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Nomophobia — Are you of the affected?

February 26, 2018

Almost half of all teenagers feel addicted to their smartphones, according to Common Sense Media. Almost 80 percent feel inclined to respond to text messages, notifications from Snapchat, Instagram, and other social media networks almost immediately. You could be one of the thousands of people suffering from Nomophobia — or no mobile phone phobia.

I conducted my own poll of 20 teenagers and 18 of them felt they were addicted to their phone.

Eighth grader Gabrielle Suprenant feels she doesn’t have a problem with her phone.

“I wouldn’t say I’m addicted,” she said, “but I like to have it on me for security purposes.”

But Alexis Minzey knows she is addictetd to hers.

“Yes, I am. For sure,” she said.

And to think, it’s not just teenagers who struggle with their addiction to their cell phones. People of all ages are becoming more tech-savvy and adding to the number of nomophobics. But it’s unreasonable to think this could stop anytime soon; with more makes and models comes more customers and demand.

Smartphones may not seem new to people in middle school, but they really have been around a little more than 25 years. The first cell phone was released in 1992, but they weren’t “smartphones” until they could connect to the Internet — in 1995. But since then, people  have become more and more reliant on their phones. Seventy-seven percent of Americans own at least one smartphone — and some feel the need to own two or more, just in case they might need it.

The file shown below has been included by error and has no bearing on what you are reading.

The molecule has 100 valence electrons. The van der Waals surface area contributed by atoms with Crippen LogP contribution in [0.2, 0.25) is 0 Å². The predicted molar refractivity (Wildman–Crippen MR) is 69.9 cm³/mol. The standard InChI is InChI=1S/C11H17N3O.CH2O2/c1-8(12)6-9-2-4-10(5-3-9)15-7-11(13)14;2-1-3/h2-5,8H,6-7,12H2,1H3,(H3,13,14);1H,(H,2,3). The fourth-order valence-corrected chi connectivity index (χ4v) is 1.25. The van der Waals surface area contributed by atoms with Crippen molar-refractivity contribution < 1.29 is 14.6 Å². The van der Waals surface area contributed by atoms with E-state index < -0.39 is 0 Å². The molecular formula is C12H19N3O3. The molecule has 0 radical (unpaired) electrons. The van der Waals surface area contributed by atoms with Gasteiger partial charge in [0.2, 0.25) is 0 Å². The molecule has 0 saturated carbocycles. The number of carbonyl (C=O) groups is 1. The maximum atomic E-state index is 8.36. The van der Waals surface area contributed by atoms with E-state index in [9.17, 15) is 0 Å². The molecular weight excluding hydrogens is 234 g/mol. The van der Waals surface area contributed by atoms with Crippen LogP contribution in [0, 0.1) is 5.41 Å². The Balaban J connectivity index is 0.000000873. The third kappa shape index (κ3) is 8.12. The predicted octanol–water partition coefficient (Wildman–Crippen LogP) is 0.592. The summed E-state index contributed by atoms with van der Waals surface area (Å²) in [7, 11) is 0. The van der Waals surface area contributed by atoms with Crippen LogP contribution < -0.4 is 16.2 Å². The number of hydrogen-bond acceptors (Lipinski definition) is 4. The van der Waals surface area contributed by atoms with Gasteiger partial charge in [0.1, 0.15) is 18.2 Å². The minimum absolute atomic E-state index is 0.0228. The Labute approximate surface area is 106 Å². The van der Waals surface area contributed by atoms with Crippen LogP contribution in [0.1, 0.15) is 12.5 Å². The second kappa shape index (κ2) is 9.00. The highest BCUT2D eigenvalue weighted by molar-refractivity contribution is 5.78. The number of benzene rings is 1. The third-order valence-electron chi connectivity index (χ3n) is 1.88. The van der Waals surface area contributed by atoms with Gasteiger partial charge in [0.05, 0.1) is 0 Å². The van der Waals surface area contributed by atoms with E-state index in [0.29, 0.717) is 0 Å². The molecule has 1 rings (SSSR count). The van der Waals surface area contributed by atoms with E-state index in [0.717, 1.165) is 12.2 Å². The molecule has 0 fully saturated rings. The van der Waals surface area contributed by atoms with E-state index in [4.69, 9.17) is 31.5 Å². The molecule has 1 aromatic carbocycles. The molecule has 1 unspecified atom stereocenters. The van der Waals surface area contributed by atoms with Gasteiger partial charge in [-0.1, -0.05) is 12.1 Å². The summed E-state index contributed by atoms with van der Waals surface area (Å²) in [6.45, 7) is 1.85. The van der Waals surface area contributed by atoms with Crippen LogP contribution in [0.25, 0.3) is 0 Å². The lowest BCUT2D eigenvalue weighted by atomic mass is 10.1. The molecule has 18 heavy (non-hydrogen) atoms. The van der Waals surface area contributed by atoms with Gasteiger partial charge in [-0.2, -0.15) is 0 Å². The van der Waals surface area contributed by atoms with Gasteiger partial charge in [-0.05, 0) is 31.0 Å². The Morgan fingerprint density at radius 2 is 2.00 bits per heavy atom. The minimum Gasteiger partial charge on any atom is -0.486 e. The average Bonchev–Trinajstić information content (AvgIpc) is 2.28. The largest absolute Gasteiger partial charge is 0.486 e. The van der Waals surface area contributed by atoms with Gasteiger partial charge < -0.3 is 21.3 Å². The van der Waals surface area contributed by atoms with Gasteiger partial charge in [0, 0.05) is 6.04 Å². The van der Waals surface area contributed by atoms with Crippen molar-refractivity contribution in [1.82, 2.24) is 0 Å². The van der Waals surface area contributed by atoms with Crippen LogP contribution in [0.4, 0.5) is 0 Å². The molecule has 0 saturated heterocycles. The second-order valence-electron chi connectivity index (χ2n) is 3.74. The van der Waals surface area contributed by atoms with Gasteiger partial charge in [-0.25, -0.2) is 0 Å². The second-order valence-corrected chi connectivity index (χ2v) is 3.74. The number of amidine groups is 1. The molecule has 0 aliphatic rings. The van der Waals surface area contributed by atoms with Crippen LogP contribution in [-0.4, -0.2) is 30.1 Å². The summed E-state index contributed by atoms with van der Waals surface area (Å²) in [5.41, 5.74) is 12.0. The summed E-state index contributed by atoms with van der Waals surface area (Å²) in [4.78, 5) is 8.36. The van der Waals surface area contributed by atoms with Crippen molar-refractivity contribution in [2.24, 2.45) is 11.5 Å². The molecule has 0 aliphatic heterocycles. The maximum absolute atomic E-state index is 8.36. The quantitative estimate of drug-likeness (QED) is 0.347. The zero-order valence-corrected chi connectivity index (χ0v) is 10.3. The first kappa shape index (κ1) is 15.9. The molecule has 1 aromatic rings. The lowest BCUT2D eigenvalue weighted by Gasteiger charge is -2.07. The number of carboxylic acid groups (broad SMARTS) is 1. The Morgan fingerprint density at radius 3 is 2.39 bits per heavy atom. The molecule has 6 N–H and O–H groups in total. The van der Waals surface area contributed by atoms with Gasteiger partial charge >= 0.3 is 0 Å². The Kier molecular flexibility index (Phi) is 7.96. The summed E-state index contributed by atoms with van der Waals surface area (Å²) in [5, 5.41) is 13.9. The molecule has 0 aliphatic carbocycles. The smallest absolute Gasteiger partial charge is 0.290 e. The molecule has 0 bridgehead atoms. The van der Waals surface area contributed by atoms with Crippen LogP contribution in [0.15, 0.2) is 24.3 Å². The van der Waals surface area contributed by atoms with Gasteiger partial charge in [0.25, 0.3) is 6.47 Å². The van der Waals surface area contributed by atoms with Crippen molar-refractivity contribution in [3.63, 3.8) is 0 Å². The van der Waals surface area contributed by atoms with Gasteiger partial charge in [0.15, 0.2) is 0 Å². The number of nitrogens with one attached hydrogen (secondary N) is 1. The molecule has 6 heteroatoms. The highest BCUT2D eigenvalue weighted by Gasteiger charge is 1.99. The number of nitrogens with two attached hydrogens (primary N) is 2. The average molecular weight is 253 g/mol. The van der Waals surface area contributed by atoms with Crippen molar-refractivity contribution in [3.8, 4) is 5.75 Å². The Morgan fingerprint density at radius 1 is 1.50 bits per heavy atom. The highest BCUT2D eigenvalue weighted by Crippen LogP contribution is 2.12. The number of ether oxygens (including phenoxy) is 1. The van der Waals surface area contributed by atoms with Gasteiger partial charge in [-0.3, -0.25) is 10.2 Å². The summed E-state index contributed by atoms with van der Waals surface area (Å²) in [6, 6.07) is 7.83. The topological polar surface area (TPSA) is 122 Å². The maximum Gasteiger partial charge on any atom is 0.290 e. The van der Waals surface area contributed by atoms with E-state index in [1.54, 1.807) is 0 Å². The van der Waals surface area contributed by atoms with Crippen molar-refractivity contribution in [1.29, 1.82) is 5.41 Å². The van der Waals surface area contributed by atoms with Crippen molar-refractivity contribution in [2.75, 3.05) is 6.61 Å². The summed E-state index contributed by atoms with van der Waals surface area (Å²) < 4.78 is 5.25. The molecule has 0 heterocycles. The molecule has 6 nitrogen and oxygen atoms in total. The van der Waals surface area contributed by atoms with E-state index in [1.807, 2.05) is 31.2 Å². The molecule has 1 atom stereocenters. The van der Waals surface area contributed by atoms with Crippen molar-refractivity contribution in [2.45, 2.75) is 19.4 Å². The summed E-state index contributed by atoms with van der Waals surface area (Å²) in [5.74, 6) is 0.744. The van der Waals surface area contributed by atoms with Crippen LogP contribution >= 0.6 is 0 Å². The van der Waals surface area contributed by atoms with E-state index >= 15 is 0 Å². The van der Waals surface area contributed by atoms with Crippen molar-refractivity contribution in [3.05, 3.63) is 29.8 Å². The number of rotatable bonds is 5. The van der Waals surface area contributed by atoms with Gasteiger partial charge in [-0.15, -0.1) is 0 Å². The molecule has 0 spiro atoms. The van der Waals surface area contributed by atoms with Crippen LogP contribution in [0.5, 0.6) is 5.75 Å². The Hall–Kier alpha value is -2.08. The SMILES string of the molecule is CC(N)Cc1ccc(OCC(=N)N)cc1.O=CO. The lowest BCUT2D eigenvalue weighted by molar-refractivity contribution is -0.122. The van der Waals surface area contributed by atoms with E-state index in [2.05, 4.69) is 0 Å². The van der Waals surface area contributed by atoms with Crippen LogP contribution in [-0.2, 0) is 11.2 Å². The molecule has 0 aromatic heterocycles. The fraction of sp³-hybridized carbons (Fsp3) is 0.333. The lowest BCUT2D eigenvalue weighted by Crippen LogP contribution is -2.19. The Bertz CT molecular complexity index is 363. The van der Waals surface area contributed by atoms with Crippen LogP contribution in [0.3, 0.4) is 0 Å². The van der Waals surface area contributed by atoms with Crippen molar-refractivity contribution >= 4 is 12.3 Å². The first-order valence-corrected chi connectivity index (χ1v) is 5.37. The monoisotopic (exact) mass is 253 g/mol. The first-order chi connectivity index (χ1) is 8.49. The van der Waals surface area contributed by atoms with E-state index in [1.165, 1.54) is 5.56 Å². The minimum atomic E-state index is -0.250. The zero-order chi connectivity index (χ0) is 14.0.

We can’t throw the blame completely on the companies producing smartphones though. The general working industry is partly to blame as well. With conference calls replacing face-to-face meetings and everything being so accessible via your cell phone, it’s all you need. It’s much easier to carry around than a hefty laptop.

Nevertheless, we still need to accept some responsibility. The average person checks their phone between 60 and 300 times daily — about once every eight minutes. It’s crazy. In a poll conducted by TIME Mobility, 84 percent of people said they’d feel anxious without their phone for 24 hours.

One of the more dangerous problems with cell phone addiction is the need to look at  your phone when you’re driving. More than half of parents admit to checking their phones while driving and 51 percent of teenagers say they’ve caught their parent in the act. Even though it seems harmless, it only takes a few seconds to direct your attention from the road to your phone, and away from pedestrians. An estimated nine people are killed daily by distracted drivers. That’s nine people too many.

Another dilemma entailed with the generation of technology — or the iGen — is the ability of parents to over-monitor their children, making teens and young adults less independent. Parents can talk to and text their child multiple times a day, meaning that whenever a young person in a “sticky” situation with college or on the side of the road with car troubles, mom or dad are always available. A young person can simply call their parents up and ask for help, whereas 20 years ago, they would have had to persevere and figure it out for themselves.

Nomophobia and cell phone addiction are becoming more and more popular by the year, and there’s little to no effort to stop it.

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